Another Ski-To-Sea is in the books, and thanks to my little network of rad lady friends, I was on Team CorePhysio. We placed 2nd in the Whatcom Women’s Division, 30th overall, and if we had joined the Competitive Women, we would have gotten third place! Wow.
If you have ever been called a “competitive woman” (it’s usually never a compliment), then you really need to race or join a team. Just try it. It’s the only time you’ll feel completely at home with who you are. Women who race are so kind and supportive. I promise. Plus, it’s just really fun. Especially if you work in a male dominated field. I’m taking a break from getting bloggy about the jobby job, so if you’re an EdTech/OER/Teaching and Learning/Professional Development reader, keep in mind that I named this blog using the words “blatherings” and “bikes.”
I usually write this kind of report in a my training journal, but I’m going to put this on the interwebz just in case it helps somebody else–especially a woman–prepare for next year’s race. I scoured the web looking for videos and accounts of racing my leg, and the reports of the cyclocross leg were pretty sparse. It’s a new-ish leg for the race, so that wasn’t surprising. My goal for next year is to inspire more women to race. More on that later.
If you are unfamiliar with this race, let me sum it up quickly. It’s 93 miles from Mt. Baker to Fairhaven park with seven legs. One person (two for the canoe) races per segment and passes the race chip from one leg to another to register an overall time. It starts with a sea (ha!) of cross country skiers and the race instantly gets sorted by the fastest on skinny skis. The downhill skiers or snowboarders boot pack it up the hill so that they are in position to get the chip from the cross-country skier. That skier passes the chip to a runner who then passes it to a road cyclist who passes it to two canoeists who pass it to a cyclocross racer who passes it to the kayaker. Leg by leg you go from Mount Baker to Bellingham Bay all in one day.
The truly badass ride their bikes AND their equipment to each leg for the Car-Free division. It all ends (as the party signs say) in Fairhaven where kayakers ring a bell. It’s an all day event for both the partiers and the athletes. And I love it. I haven’t been around for this festival for three years because I’ve been at a work-related conference in Texas. This race helped me realize that I’m never missing another again, and I want to get more involved.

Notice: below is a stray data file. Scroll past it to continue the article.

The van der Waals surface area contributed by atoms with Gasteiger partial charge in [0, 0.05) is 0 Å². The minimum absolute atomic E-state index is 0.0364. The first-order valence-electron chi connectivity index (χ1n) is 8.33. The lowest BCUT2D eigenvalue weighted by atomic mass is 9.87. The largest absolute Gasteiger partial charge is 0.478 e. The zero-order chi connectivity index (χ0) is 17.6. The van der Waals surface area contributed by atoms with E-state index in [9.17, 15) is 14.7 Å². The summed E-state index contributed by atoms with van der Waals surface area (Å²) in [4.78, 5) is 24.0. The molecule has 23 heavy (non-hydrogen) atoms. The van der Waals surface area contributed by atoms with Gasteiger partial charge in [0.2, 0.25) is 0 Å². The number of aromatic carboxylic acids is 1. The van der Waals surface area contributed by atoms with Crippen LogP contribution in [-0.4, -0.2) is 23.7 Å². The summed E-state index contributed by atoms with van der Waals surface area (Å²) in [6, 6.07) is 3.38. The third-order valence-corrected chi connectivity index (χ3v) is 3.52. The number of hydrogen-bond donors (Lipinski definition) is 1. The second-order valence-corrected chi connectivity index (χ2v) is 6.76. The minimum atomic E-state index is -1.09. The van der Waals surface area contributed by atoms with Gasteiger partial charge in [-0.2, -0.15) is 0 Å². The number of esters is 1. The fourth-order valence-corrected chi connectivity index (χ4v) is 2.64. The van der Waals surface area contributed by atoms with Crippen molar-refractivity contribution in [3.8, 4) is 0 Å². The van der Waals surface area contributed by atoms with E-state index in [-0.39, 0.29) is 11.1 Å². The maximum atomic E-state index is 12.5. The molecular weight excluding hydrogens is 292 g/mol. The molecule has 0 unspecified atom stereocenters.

Some folks joke that it’s the Bellingham Olympics and the businesses who sponsor teams take it very seriously. There are teams with deep traditions of winning and there are also folks who race just to party with their favorite friends. It’s a wide spectrum of racers–mostly men. And I’d like to help change that–women, you need this day. I promise you.
Racing is not easy, but it’s so fun to be out there trying.
I lucked out this year. I have a friend who knew a team captain who needed a cyclocross racer. This amazing lady captain put her faith in me based on this recommendation. Since I volunteered on April 10 to be on the team, I tried to get my act together fitness-wise as best as I could in six weeks. OMFG.
Teams sometimes shift because of people’s lives, and there can be last minute team member additions, and I was one of them. I needed to get my shit together. The weather in the NW did not cooperate this wintery spring and I spend a lot of time on the road for work. I’d rather watch paint dry than workout in a hotel gym (or any gym for that matter), so every second I had free, I rode my bike or ran. I walked five miles in Chicago’s O’Hare airport every time I had a layover during that time (god, I hate that airport). Then I got an infection from a tick bite and caught a head cold, so for about 9 days, I was trying to recover from being sick while trying to be smart for the jobby job. I’m not making excuses for my current state of fitness–I’ll own losing it all in the last year and half because of work, moving twice, traveling for work, and drinking beer.
I only bring up this list for my own record, and to highlight what a miracle my race was for me personally. My desire to NOT disappoint other ladies motivated me to go faster on the bike than I normally would have. I turned myself inside out for 13 miles to protect our team. I lost two places (we went from 26 to 28) during my leg, but that was awesome for me. Two dudes passed me, and they were ripping, so whatevs. One caught me because my chain bounced off in the grass. Whatevs.
I’ve only competed once at Ski To Sea though I’m quite seasoned at the after-race beer garden party. In my younger college-gal days, I joined parties of folks who would drink before the beer garden party and then we’d stumble back to the pre-party location and drink some more. I have many cloudy memories of several Ski To Sea race parties and stumbling around Fairhaven talking to friends.
Before getting (somewhat) serious about fitness and getting the bug for competing, I loved the Ski To Sea party. Once I figured out how fun it was to train for the race AND then party, I decided I’m in forever until I can’t race anymore. When I get too old or when my body gives up, I’ll volunteer.
My first time racing, I was the runner for my team, and I trained like mad to not completely suck. Being the runner is hard because it’s mostly downhill. You run down Highway 542 for 7 and half miles, and then you have a half mile of gradual uphill to the DOT chalet. That last half mile is the hardest. It’s so hard to transition from downhill to uphill–I felt like a gazelle who morphed into a rhinoceros.